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Obituary: Shireen Akbar

Visitors to the Victoria and Albert Museum in London this summer will experience a stunning new creation; a giant Mughal pavilion of embroidered panels made by groups of women inspired by the museum's South Asian collection. The creator of this project, Shireen Akbar, will be remembered both for a unique range of artistic achievements and for the love and pride with which she nurtured and motivated South Asian women in Britain.

She was at home in three cities - London, Dhaka and Calcutta - and in three languages: Bengali, English and Urdu. She revelled in her internationalism and the cultural fusion which she fostered. Her life and work was a celebration of the richness of South Asian - especially Bengali - art and culture, not as a pure and closed form but interacting with, changing and being changed by, other cultures.

She was born Shireen Hasib, in Calcutta, a member of the cultured Bengali Muslim family which also produced Begum Rokeya Hussain (1880-1923), a pioneering writer and worker for women's emancipation in Bengal. Rokeya's legacy under-pinned Shireen's fierce commitment to justice and to women. In 1957 the family moved to East Pakistan, now Bangladesh, where Shireen completed her MA and taught at the University of Dhaka until she came to Britain in 1968 to study English at Cambridge.

After teaching in schools and adult education Akbar was employed by the Inner London Education Authority (ILEA) youth service in 1978 as a youth and community worker with Bengali girls and young women in Tower Hamlets, where her vision and powers of alchemy have made perhaps the most lasting impact.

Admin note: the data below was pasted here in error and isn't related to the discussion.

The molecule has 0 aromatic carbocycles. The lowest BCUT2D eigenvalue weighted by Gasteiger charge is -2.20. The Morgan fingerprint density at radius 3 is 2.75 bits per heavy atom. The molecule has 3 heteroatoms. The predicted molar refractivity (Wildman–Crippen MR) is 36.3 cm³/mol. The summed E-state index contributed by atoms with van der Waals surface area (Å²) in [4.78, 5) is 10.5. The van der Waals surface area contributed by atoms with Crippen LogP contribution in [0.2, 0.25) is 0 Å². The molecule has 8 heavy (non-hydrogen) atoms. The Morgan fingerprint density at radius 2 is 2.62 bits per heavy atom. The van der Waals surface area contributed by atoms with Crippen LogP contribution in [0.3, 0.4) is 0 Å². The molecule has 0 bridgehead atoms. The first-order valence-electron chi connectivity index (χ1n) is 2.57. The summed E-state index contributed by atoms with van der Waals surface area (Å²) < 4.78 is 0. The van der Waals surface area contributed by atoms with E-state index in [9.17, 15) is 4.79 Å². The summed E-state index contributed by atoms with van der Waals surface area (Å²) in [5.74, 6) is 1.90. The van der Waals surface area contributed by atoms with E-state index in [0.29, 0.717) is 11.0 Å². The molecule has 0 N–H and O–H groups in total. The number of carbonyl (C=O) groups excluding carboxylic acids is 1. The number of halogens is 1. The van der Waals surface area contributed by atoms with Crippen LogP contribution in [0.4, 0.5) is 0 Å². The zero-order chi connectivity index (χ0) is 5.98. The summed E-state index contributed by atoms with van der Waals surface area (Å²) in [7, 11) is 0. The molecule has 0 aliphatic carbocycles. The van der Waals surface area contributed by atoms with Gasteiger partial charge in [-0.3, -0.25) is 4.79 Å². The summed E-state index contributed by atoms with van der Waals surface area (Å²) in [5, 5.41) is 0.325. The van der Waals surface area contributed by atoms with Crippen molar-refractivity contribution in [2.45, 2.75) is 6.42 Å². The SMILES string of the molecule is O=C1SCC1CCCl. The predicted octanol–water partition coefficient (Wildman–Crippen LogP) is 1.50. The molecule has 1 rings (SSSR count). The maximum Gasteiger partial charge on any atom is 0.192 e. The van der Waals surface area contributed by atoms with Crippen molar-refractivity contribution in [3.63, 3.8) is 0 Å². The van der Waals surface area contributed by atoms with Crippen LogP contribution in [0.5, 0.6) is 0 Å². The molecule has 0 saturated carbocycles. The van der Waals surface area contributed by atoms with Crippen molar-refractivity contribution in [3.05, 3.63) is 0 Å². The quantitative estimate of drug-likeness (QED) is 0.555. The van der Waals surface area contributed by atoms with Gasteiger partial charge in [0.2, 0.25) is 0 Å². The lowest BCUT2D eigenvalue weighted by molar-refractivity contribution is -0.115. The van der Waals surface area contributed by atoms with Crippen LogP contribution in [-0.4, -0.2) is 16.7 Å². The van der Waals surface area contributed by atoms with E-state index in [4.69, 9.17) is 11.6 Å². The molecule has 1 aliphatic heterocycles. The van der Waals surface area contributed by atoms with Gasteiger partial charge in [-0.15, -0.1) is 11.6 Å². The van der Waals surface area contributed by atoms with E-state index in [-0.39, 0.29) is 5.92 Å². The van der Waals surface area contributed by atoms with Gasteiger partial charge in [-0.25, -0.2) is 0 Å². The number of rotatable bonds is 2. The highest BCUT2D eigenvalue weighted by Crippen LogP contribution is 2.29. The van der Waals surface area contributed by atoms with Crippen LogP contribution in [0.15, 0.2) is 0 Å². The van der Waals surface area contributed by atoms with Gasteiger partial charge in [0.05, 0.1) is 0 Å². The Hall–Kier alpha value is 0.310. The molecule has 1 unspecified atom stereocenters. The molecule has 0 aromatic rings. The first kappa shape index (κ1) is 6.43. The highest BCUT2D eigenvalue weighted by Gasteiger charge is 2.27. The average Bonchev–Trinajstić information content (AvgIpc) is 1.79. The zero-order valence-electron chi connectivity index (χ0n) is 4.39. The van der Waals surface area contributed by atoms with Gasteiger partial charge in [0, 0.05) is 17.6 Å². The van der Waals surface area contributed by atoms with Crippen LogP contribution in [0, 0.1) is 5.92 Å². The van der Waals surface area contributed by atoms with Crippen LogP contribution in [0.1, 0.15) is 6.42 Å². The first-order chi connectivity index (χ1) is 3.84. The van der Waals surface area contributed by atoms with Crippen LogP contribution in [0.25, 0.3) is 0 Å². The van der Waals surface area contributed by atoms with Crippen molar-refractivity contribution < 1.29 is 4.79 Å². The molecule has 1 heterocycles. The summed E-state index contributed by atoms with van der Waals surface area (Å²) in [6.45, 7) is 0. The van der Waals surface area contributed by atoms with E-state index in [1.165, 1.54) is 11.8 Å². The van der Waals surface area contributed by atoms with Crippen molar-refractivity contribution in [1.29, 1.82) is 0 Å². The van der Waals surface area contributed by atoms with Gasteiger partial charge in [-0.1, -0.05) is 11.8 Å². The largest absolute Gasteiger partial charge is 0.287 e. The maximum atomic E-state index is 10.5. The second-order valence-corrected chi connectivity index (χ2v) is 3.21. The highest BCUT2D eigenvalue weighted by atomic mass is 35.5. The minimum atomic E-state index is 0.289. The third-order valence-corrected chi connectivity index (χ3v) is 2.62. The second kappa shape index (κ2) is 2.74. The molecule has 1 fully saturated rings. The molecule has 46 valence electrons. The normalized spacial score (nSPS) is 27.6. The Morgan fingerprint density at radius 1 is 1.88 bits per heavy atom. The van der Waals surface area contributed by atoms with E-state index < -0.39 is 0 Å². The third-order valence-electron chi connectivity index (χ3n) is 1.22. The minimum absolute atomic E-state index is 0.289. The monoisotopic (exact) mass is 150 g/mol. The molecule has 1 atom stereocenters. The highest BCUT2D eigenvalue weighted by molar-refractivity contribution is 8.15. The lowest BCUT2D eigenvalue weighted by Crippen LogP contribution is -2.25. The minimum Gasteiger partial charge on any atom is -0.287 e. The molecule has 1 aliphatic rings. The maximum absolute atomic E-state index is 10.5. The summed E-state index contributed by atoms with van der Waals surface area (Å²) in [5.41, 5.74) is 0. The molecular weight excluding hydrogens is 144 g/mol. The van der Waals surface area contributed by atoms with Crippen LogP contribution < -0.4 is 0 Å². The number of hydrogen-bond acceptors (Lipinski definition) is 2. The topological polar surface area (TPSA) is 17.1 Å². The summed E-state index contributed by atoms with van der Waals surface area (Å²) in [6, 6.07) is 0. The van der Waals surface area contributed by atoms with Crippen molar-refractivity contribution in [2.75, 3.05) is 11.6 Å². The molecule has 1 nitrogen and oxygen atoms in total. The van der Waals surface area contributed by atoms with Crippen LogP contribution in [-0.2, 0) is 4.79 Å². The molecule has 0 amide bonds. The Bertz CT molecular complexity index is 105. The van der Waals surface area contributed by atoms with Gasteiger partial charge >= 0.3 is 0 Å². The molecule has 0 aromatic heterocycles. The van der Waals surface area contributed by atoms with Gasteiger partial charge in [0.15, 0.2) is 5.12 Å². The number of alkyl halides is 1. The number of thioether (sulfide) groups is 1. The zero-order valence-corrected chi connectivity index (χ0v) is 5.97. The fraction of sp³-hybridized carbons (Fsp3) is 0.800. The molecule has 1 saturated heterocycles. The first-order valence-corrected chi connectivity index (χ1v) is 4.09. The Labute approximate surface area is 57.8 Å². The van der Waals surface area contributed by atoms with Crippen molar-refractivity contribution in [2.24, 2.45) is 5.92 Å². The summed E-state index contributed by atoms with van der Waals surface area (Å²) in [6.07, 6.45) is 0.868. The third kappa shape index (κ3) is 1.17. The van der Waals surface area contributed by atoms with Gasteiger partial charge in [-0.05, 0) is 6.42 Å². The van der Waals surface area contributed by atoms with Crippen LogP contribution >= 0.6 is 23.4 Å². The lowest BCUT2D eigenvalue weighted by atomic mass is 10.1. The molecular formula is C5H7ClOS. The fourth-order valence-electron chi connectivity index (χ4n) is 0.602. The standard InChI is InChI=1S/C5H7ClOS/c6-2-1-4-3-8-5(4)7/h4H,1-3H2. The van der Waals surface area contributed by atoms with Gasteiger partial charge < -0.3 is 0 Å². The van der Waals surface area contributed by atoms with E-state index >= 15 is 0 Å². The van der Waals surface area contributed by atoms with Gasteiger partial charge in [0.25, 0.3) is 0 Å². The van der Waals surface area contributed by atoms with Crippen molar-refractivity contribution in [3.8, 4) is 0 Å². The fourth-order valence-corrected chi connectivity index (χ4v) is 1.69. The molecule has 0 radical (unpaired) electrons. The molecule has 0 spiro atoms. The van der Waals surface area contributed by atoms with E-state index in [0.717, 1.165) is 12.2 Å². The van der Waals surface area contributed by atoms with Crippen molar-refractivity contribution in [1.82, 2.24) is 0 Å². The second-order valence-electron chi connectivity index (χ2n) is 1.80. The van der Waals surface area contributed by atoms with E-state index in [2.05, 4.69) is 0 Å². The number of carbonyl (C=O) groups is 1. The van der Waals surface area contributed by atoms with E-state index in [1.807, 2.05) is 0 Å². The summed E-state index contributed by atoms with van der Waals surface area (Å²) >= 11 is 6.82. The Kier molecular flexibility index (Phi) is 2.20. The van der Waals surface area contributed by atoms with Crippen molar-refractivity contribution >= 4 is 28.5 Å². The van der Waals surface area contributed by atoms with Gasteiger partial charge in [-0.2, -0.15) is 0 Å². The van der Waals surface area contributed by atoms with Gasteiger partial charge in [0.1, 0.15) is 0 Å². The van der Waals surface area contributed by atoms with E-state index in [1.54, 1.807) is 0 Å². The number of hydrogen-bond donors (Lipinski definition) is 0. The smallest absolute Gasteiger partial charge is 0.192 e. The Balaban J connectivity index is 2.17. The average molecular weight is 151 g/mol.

Her highly original and innovative approach to the work led her to develop a focus on arts and a series of increasingly ambitious collaborative ventures linking the Asian community with the British art world. The first of these was an embroidery project through which groups of girls created glorious embroidered banners of the Bengali alphabet, displayed in the Whitechapel Gallery, in east London, early in 1979.

Recognising that in a racist climate the cultural heritage of the East End's growing South Asian community was being undervalued, Akbar established a learning resource for ILEA schools. Travelling to remote villages in India and Bangladesh she purchased a remarkable collection of traditional household items and toys from rural markets and craftspeople. The artefacts inspired pottery and other art work by children of all ethnic backgrounds in Tower Hamlets schools and led to an exhibition at the Commonwealth Institute in 1983.

Akbar worked closely with the Whitechapel Gallery in 1979 to mount an "Arts of Bengal" exhibition which gave a new perspective to the presence of the migrant community from Bangladesh. In 1988 she created "Woven Air", the exhibition at the Whitechapel of woven and embroidered textiles from Bangladesh. "Woven Air" both celebrated the ancient traditions of Jamdani muslin weaving and Naksha Kantha (traditional quilts) embroidery and brought them up to date with the presence in the gallery of working weavers from Bangladesh.

As well as working with curators and collectors around the world to create this exhibition, Akbar ensured that local children gained as much as possible from their introduction to the arts of Bangladesh. A book of poems, Kanthas in My Head (1988), produced by children from a local primary school showed how the embroideries had inspired them with love and respect both for their parents' homeland and for their mothers' crafts.